It’s been nine years since filmmaker Shane Carruth blew the roof off independent cinema with his first feature, a super low-budget time travel movie, called Primer. Premiering at Sundance in 2003, Carruth deservingly took home the Grand Jury Prize in the U.S. Dramatic Competition and the Alfred P. Sloan Feature Film Prize for Best Writing and Directing. Then he disappeared and a lot of movie geeks (myself included) wept.
Well, the auteur is back in Park City with his sophomore feature, Upstream Color. I could tell you the complexed plot synopsis from Sundance’s website, but it’ll make you go cross-eyed. Just know only a fool with would miss this. Carruth also stars in the film, along with indie darling Amy Seimetz, and up-and-comer Frank Mosley (keep a sharp eye on this guy).
Highly acclaimed author David Sedaris has been a stickler (and rightfully so) about who he wants to adapt his short stories into a film. He has shot down many prolific directors, been fickle about a few, and for the first time in history, he gave someone his full blessing. That someone is Kyle Patrick Alvarez, who won the Someone to Watch award at the 2010 Independent Spirit Awards for his first feature, Easier with Practice. Here’s what will knock you off your couch: Alvarez was 26 when he made that film. When I was 26, I was still trying to figure out which cereal was my favorite and how many creative excuses I could come up with to not go to work.
The essay Alvarez adapted is taken from the novel Naked, and is of the same name, C.O.G.. The film follows a young man who, while working on an apple farm, learns about the upsets life so conveniently hands out. Adapting a Sedaris short story into a feature is unquestionably difficult, but don’t worry your pretty little head, Alvarez is no stranger to tailoring short stories. Easier with Practice was an essay written by Davy Rothbart for GQ Magazine. In Kyle I trust.
Don Jon’s Addiction
Joseph Gordon-Levitt started acting as a child and has risen to become one of the most prolific and successful actors working today. Considering the long history of child actors who fade away, this is already an incredible accomplishment. But this boy wonder is a go-getter and continues to expand his flourishing career in all sorts of diverse and artful directions. In a few weeks, I’ll be seeing his directorial debut, Don Jon’s Addiction, about the times of a rico suave unsatisfied with his current very gifted sex life. So, like anyone who can get any lady he wants, he seeks out a new challenge. Levitt also wrote the film, and and stars alongside Scarlett Johansson, Julianne Moore, Tony Danza, Glenne Headly, and Rob Brown.
Please, God let this year be the triumphant return of writer/director David Gordon Green. Green made his mark at Sundance in 2003 with All the Real Girls, where he took home the Grand Jury and Special Jury awards in the U.S. Dramatic Competition. He then returned in 2007 with the compelling feature, Snow Angels. His career took a misguided nosedive when he started making appalling major studio stoner comedies, which confused everyone, everywhere. I was worried The Sitter would be the end of Green’s once-promising career, but it appears that he’s remembered how to make a notable film again, an adjective his last three weren’t.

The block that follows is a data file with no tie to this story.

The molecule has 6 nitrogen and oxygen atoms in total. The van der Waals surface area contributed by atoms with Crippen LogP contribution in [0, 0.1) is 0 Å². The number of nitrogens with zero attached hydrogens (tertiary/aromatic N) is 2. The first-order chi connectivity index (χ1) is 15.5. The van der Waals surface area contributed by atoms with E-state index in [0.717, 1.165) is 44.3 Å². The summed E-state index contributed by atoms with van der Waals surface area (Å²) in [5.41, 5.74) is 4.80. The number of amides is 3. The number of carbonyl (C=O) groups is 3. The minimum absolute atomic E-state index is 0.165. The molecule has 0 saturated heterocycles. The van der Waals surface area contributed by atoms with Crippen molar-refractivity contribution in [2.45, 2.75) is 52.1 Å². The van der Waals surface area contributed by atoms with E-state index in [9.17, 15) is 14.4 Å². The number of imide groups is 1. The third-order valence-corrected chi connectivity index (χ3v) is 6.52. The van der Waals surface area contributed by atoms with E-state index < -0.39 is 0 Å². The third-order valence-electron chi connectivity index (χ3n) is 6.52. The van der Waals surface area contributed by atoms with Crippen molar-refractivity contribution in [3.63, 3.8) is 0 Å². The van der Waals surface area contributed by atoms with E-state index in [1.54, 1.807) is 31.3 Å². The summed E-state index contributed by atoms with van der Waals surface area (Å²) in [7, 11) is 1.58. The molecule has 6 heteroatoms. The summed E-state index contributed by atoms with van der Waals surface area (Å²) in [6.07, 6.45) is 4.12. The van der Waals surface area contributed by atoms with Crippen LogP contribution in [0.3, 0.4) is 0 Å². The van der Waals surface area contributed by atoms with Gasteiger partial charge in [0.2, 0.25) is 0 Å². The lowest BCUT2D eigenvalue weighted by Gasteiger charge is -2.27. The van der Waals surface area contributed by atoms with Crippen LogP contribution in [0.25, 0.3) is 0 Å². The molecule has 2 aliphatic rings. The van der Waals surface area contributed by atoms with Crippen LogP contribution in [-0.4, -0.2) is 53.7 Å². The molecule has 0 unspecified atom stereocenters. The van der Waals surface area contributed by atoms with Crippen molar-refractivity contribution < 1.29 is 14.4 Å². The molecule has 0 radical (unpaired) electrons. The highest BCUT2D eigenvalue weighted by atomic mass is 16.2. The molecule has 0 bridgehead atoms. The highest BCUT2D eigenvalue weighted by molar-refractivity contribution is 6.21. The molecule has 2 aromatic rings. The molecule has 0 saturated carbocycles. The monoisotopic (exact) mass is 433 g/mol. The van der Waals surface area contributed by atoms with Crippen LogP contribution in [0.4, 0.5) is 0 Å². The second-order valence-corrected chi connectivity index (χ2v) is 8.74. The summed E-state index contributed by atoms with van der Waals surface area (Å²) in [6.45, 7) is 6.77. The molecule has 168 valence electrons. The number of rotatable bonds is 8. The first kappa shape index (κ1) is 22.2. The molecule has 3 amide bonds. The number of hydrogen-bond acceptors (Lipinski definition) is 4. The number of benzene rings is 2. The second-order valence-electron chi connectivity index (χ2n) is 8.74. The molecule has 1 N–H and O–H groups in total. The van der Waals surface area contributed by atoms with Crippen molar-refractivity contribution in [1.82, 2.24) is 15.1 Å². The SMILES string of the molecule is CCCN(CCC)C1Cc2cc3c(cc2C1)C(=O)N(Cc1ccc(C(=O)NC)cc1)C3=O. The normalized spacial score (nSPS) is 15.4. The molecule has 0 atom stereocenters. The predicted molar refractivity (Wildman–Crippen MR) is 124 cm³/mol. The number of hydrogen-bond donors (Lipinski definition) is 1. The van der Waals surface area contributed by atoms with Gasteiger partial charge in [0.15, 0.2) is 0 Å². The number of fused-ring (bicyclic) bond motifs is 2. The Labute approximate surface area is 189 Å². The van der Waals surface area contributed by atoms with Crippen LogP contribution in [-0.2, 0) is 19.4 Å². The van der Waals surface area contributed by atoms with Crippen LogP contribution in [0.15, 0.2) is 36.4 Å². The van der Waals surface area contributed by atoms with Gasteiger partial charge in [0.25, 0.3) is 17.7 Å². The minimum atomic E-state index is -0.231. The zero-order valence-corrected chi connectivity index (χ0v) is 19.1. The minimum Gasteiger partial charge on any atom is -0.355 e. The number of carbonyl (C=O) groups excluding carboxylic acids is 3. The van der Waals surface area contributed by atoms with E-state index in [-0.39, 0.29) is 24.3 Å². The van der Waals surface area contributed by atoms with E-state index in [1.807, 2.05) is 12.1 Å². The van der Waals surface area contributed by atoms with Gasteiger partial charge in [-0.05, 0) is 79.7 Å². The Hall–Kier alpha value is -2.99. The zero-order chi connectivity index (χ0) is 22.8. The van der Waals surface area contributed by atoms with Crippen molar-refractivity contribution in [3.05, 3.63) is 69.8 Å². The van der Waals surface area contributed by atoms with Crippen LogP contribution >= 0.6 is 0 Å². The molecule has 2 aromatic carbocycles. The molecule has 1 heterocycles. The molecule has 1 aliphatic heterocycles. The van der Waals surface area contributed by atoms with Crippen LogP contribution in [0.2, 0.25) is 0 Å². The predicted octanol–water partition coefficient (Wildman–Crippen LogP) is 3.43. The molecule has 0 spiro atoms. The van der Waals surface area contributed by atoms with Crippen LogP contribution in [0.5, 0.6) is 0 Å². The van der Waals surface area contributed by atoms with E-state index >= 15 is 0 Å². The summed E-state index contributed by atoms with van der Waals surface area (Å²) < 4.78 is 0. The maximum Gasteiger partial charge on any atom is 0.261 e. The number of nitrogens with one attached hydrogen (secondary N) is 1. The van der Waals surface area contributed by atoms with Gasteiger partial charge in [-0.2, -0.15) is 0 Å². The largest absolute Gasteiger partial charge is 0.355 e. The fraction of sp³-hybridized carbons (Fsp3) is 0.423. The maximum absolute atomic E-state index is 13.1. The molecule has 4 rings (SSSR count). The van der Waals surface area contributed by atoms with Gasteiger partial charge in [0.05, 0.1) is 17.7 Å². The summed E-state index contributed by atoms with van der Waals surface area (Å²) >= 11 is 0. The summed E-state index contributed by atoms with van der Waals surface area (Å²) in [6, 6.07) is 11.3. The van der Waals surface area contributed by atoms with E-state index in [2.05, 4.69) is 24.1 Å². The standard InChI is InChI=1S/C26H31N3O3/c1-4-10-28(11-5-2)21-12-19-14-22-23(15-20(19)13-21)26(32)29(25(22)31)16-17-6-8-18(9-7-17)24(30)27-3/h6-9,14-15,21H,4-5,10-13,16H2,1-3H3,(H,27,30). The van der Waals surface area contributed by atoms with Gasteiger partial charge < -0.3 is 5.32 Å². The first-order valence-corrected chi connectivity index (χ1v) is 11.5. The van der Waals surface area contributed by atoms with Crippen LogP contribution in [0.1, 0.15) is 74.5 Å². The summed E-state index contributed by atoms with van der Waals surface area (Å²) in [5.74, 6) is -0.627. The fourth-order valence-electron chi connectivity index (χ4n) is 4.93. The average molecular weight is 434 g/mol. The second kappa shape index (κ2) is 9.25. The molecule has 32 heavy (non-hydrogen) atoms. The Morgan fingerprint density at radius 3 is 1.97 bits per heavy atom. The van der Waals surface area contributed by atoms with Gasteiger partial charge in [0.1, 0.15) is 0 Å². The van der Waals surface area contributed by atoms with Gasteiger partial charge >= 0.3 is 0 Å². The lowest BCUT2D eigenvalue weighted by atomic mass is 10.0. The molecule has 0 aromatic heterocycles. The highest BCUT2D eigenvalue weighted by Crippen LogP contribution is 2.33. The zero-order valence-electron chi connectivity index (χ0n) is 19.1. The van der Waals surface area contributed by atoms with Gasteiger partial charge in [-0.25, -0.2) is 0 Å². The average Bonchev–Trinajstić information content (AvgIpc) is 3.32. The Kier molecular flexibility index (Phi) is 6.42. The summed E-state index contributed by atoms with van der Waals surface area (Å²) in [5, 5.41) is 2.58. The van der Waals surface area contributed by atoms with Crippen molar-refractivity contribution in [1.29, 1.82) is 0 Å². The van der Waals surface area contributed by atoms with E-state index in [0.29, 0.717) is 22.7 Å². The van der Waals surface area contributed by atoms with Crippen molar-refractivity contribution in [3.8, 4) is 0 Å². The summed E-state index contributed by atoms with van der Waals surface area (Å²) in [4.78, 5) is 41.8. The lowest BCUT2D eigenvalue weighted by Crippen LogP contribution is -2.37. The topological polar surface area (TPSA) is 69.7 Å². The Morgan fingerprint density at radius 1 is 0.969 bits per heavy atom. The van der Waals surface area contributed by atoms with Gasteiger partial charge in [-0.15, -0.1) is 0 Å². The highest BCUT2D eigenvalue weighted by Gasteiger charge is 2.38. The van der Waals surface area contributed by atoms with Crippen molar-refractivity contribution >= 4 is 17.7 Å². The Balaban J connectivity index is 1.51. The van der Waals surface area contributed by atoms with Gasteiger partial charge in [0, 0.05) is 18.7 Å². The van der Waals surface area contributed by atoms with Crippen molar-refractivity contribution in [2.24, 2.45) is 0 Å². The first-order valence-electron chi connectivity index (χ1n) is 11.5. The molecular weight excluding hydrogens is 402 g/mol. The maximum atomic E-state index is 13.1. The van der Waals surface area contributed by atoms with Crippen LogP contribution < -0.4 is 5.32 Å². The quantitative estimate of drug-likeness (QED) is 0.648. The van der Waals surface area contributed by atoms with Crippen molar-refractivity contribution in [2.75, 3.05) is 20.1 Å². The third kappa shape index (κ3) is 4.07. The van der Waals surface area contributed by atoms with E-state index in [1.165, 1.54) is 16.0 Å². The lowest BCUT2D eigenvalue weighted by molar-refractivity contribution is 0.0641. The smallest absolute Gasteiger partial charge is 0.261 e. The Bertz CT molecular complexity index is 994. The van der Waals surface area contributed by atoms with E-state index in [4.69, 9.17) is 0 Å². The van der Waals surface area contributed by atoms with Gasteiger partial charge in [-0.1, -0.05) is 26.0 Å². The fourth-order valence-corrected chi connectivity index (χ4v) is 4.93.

Starring Paul Rudd and Emile Hirsch, Prince Avalanche is adapted from the Icelandic feature film, Either Way, about bickering friends who bond through humor and filthy bantering. Sundance claims Green “gets back to his independent roots” with this film, so the world will now be a better place.
Join Johnson and Whale as they discuss the making of “Looper,” a dark mystery featuring Joseph Gordon-Levitt, and answer your fan questions!
RSVP now for this special event!”
UPDATE: Writer/Director Rian Johnson is going to help me hand pick the two winners for the giveaway. Only a few days left to enter!
Time travel has not yet been invented, but Blu-rays of LOOPER have. So has that really slick pocket watch Joseph Gordon-Levitt wears in the film. Since this is one of my favorite films of the year and Christmas is coming up, I’ve teamed up with Sony Pictures Home Entertainment to give two people a LOOPER pocket watch and Blu-ray copy of the film. Fucking awesome, right?
Since these items are way too cool for an easy giveaway, I want you to get creative. Here’s how this is going to work: find a photo of yourself when you were younger—go back at least 10 years. Then, take a photo of your grownup self now, copying the pose, clothes and background of that young photo. It’s OK to Photoshop them side-by-side, but don’t cut and paste yourself into an old photo. If you do that, a younger version of yourself will assassinate you in 30 years—not a fun way to loop yourself out of the giveaway.
When you’re done, email me the photos or comment with them below. If you choose email, send ‘em here with “Looper Giveaway” in the subject line: email@example.com. I will announce the two winners on December 31st. Good luck!
Last thing, this is for U.S. residents only (sorry, it’s the rules!)
(If you don’t win, no need worry—it’s available on December 31st and you can get it here: amzn.to/RNr9Qb .)